When you run short distances this week, time yourself. Is your mile pace faster than when you first started training? If not, you probably need to take a look at your diet at sleep patterns. No matter how hard you train, if you do not rest well and eat right, you will not get stronger!
Posts with a weekly training plan
Even as you are training to run farther, you should also train to run faster. Regular interval training mixed in with your distance running will help you have more energy to run longer and farther.
After a week of rest, your body is recovered enough to start ramping up your miles again. You should still only run 3-4 times per week. One of those runs should be a long run. This week it will be 9 miles. Each week, try to increase the distance of your long run by about …
This week, allow your muscles, tendons, ligaments, bones, and organs to recover. You must understand that the strengthening processes happen while you are resting, not while you are working out. Keep your exercise to a minimum this week. Don’t cheat yourself out of valuable time to build strength and endurance!
By now, you have run a total of 39 miles. You will have had some good, some bad, and some in between days with running. This is normal. Follow the advice of your Yoga instructor: be aware of your bad days, but don’t judge yourself too harshly. If you have not already done so, start a training journal. Record the details of your training and how you feel before, during, and after working out. Take photos as well. This journal will help you keep track of your schedule. It will also help you beat discouragement and boredom when they come.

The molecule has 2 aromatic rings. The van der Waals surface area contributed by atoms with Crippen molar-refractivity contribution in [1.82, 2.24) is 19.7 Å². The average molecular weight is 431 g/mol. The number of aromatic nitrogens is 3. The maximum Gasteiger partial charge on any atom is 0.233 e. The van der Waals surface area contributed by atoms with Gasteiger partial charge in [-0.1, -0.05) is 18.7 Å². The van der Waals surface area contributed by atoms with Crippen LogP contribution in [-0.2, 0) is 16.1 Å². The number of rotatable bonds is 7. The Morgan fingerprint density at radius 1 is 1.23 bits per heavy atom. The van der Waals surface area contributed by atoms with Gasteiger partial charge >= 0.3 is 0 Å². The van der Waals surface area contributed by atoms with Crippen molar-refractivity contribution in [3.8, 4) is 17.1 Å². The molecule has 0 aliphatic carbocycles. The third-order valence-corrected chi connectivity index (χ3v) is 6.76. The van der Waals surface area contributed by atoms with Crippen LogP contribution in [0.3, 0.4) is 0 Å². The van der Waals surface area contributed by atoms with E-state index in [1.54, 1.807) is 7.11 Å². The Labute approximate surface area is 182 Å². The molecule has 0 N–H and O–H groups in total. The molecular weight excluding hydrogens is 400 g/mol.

Now you have been training consistently for several days. It takes 21 days to create a habit; you are about a third of the way there. Follow your training schedule as closely as possible. Don’t get distracted, and don’t get carried away. It is the small things, day after day, that make the biggest difference. Training too much could put you at risk for injury, and training too little will make it hard for you to finish your marathon.
Congratulations! You’ve made a big decision to change your life. As you begin training, you will feel excited for the goal you have made. Your enthusiasm will be contagious as your friends see the changes you are making. At this early stage, it’s possible some of the workouts might seem easy. Even so, don’t overdo anything and put yourself out of the game. Remember, you have a ways to go, and the important thing now is to develop good habits.
Make sure you rest at least 10 days before the marathon (and think positive thoughts!) Click on the poster for a pdf version
This week we will experience some of the exhaustion you will face during the marathon. We present some ideas to help you overcome the emotional stress you may experience. Click on the poster for a pdf version
We are almost there, it is time to start preparing for your race. Click on the poster for a pdf version